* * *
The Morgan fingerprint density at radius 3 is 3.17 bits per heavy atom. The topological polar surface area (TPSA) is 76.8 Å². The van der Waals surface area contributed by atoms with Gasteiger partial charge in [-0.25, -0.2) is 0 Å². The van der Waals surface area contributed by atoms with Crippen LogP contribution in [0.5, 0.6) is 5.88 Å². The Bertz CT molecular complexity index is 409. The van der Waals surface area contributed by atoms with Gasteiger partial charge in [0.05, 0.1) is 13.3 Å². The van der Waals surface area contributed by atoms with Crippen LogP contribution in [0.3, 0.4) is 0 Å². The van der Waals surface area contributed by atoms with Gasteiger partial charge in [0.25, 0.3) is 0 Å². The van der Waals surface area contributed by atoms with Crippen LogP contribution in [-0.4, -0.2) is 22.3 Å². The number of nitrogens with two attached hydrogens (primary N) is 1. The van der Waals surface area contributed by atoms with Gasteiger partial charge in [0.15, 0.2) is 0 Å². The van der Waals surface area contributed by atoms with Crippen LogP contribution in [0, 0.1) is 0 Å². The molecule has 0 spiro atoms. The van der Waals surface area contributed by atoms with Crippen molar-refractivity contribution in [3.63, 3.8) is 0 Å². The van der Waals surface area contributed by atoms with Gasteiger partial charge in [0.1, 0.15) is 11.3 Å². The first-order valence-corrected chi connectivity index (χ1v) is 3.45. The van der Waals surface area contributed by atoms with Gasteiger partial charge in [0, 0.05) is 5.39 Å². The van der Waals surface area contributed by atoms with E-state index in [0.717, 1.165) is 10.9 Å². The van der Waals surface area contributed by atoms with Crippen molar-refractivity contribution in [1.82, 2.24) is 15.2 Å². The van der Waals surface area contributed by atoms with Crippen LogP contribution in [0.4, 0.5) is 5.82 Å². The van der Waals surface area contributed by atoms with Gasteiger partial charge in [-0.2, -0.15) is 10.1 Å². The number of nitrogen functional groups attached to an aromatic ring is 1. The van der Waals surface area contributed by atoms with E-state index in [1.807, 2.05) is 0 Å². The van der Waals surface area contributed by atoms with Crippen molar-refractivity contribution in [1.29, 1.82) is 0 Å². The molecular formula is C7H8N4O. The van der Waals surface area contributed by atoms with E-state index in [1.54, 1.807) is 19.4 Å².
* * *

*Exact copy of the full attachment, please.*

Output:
The Morgan fingerprint density at radius 3 is 3.17 bits per heavy atom. The topological polar surface area (TPSA) is 76.8 Å². The van der Waals surface area contributed by atoms with Gasteiger partial charge in [-0.25, -0.2) is 0 Å². The van der Waals surface area contributed by atoms with Crippen LogP contribution in [0.5, 0.6) is 5.88 Å². The Bertz CT molecular complexity index is 409. The van der Waals surface area contributed by atoms with Gasteiger partial charge in [0.05, 0.1) is 13.3 Å². The van der Waals surface area contributed by atoms with Crippen LogP contribution in [0.3, 0.4) is 0 Å². The van der Waals surface area contributed by atoms with Gasteiger partial charge in [0.25, 0.3) is 0 Å². The van der Waals surface area contributed by atoms with Crippen LogP contribution in [-0.4, -0.2) is 22.3 Å². The number of nitrogens with two attached hydrogens (primary N) is 1. The van der Waals surface area contributed by atoms with Gasteiger partial charge in [0.15, 0.2) is 0 Å². The van der Waals surface area contributed by atoms with Crippen LogP contribution in [0, 0.1) is 0 Å². The molecule has 0 spiro atoms. The van der Waals surface area contributed by atoms with Crippen molar-refractivity contribution in [3.63, 3.8) is 0 Å². The van der Waals surface area contributed by atoms with Gasteiger partial charge in [0.1, 0.15) is 11.3 Å². The first-order valence-corrected chi connectivity index (χ1v) is 3.45. The van der Waals surface area contributed by atoms with Gasteiger partial charge in [0, 0.05) is 5.39 Å². The van der Waals surface area contributed by atoms with E-state index in [0.717, 1.165) is 10.9 Å². The van der Waals surface area contributed by atoms with Crippen molar-refractivity contribution in [1.82, 2.24) is 15.2 Å². The van der Waals surface area contributed by atoms with Crippen LogP contribution in [0.4, 0.5) is 5.82 Å². The van der Waals surface area contributed by atoms with Gasteiger partial charge in [-0.2, -0.15) is 10.1 Å². The number of nitrogen functional groups attached to an aromatic ring is 1. The van der Waals surface area contributed by atoms with E-state index in [1.807, 2.05) is 0 Å². The van der Waals surface area contributed by atoms with Crippen molar-refractivity contribution in [1.29, 1.82) is 0 Å². The molecular formula is C7H8N4O. The van der Waals surface area contributed by atoms with E-state index in [1.54, 1.807) is 19.4 Å².